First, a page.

But from what you’re telling me it sounds like a confidence issue, which all writers go through. If you find yourself plodding-and we all do-leave the desk and take a brain vacation. For me, that’s taking a drive, taking a shower, taking a walk, doing the dishes, anything mindless. Meditation helps, too. These activities free us from the effortful, analytical, grinding mind and allow the pure creative mind to flow.

Every time I worry I won’t know what to write, it is an unfounded worry. We humans just have a hard time being in the place of “I don’t know.” But the “not knowing” place is exactly where we need to be in order to produce our best work. I am starting to get used to the fact that I don’t know what I’m going to write, I don’t know what happens next in my story, I don’t know how I’m going to write the next blog post, but that it will come. And that’s where the best stuff comes from. That’s when we write from the heart, and when we write from the heart, someone is going to connect to it. And that’s when it starts to feel like rolling off a settee. If we could only just stop torturing ourselves with self-doubt, that is.”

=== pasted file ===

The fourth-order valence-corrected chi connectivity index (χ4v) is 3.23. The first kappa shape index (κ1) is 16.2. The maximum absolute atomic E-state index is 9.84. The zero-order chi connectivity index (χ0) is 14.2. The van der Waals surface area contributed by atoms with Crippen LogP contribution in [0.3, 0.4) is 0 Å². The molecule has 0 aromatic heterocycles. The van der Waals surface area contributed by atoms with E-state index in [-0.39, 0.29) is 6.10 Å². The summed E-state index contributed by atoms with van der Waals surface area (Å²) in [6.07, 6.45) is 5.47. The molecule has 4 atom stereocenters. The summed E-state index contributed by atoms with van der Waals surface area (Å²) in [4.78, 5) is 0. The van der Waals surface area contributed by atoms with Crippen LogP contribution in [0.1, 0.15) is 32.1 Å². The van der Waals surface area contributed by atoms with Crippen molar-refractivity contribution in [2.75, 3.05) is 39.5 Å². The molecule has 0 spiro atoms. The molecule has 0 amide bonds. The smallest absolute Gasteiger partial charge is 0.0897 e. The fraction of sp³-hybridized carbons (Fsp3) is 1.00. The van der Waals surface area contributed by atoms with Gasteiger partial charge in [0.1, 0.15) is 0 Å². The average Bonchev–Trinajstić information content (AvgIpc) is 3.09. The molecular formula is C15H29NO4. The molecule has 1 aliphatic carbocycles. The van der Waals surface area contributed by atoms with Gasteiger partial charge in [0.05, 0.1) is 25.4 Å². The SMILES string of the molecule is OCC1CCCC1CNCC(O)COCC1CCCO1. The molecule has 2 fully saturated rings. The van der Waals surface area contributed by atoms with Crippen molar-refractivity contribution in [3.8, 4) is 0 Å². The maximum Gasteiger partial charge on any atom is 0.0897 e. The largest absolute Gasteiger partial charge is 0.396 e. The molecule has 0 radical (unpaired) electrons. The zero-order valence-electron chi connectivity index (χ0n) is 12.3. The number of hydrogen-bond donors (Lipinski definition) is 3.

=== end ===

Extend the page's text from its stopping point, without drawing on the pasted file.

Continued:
Image of cover of Pride & Prejudice, Penguin ClassicsSigh! Well, I’m not quite to ‘rolling off the settee’ yet, but thanks to her encouragement, I did not give up. So today when I read Laurie’s lovely weekly contribution on-line to About.com’s Classic Literature, Pride and Prejudice: Once upon a time, before there was Colin Firth…, I was moved to tears. How lucky we are as Janeites to include her as a sister. As she had wisely advised me, – she truly wrote from the heart – and it shows.